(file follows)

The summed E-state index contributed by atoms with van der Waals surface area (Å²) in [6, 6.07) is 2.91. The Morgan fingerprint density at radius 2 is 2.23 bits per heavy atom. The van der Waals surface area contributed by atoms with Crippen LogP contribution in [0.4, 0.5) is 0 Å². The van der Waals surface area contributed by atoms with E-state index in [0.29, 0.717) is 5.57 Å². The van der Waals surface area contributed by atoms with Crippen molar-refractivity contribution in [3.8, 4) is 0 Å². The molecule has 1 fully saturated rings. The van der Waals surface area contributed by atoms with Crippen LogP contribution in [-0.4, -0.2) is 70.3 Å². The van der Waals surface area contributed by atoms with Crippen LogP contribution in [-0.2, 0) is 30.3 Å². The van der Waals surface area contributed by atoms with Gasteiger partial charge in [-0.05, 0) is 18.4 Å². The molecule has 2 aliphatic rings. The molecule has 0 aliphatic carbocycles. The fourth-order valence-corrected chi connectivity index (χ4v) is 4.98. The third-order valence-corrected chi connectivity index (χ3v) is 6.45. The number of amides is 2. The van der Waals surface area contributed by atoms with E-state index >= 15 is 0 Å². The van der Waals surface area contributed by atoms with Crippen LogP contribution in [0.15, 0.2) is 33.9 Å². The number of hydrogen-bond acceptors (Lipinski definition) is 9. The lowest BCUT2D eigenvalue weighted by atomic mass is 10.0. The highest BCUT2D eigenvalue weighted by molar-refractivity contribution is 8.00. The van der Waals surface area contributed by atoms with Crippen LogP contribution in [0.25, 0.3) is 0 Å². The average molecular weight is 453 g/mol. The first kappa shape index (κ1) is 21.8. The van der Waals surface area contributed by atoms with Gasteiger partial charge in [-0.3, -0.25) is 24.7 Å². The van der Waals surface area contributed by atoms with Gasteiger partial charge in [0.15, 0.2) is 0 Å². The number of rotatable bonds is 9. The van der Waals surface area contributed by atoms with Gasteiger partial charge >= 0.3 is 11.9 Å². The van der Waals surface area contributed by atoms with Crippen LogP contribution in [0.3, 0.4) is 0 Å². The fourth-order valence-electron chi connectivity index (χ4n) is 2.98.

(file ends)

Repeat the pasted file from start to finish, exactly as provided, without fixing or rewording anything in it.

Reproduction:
The summed E-state index contributed by atoms with van der Waals surface area (Å²) in [6, 6.07) is 2.91. The Morgan fingerprint density at radius 2 is 2.23 bits per heavy atom. The van der Waals surface area contributed by atoms with Crippen LogP contribution in [0.4, 0.5) is 0 Å². The van der Waals surface area contributed by atoms with E-state index in [0.29, 0.717) is 5.57 Å². The van der Waals surface area contributed by atoms with Crippen molar-refractivity contribution in [3.8, 4) is 0 Å². The molecule has 1 fully saturated rings. The van der Waals surface area contributed by atoms with Crippen LogP contribution in [-0.4, -0.2) is 70.3 Å². The van der Waals surface area contributed by atoms with Crippen LogP contribution in [-0.2, 0) is 30.3 Å². The van der Waals surface area contributed by atoms with Gasteiger partial charge in [-0.05, 0) is 18.4 Å². The molecule has 2 aliphatic rings. The molecule has 0 aliphatic carbocycles. The fourth-order valence-corrected chi connectivity index (χ4v) is 4.98. The third-order valence-corrected chi connectivity index (χ3v) is 6.45. The number of amides is 2. The van der Waals surface area contributed by atoms with E-state index >= 15 is 0 Å². The van der Waals surface area contributed by atoms with Crippen LogP contribution in [0.15, 0.2) is 33.9 Å². The number of hydrogen-bond acceptors (Lipinski definition) is 9. The lowest BCUT2D eigenvalue weighted by atomic mass is 10.0. The highest BCUT2D eigenvalue weighted by molar-refractivity contribution is 8.00. The van der Waals surface area contributed by atoms with Crippen LogP contribution in [0.25, 0.3) is 0 Å². The average molecular weight is 453 g/mol. The first kappa shape index (κ1) is 21.8. The van der Waals surface area contributed by atoms with Gasteiger partial charge in [-0.3, -0.25) is 24.7 Å². The van der Waals surface area contributed by atoms with Gasteiger partial charge in [0.15, 0.2) is 0 Å². The number of rotatable bonds is 9. The van der Waals surface area contributed by atoms with Gasteiger partial charge >= 0.3 is 11.9 Å². The van der Waals surface area contributed by atoms with Crippen LogP contribution in [0.3, 0.4) is 0 Å². The fourth-order valence-electron chi connectivity index (χ4n) is 2.98.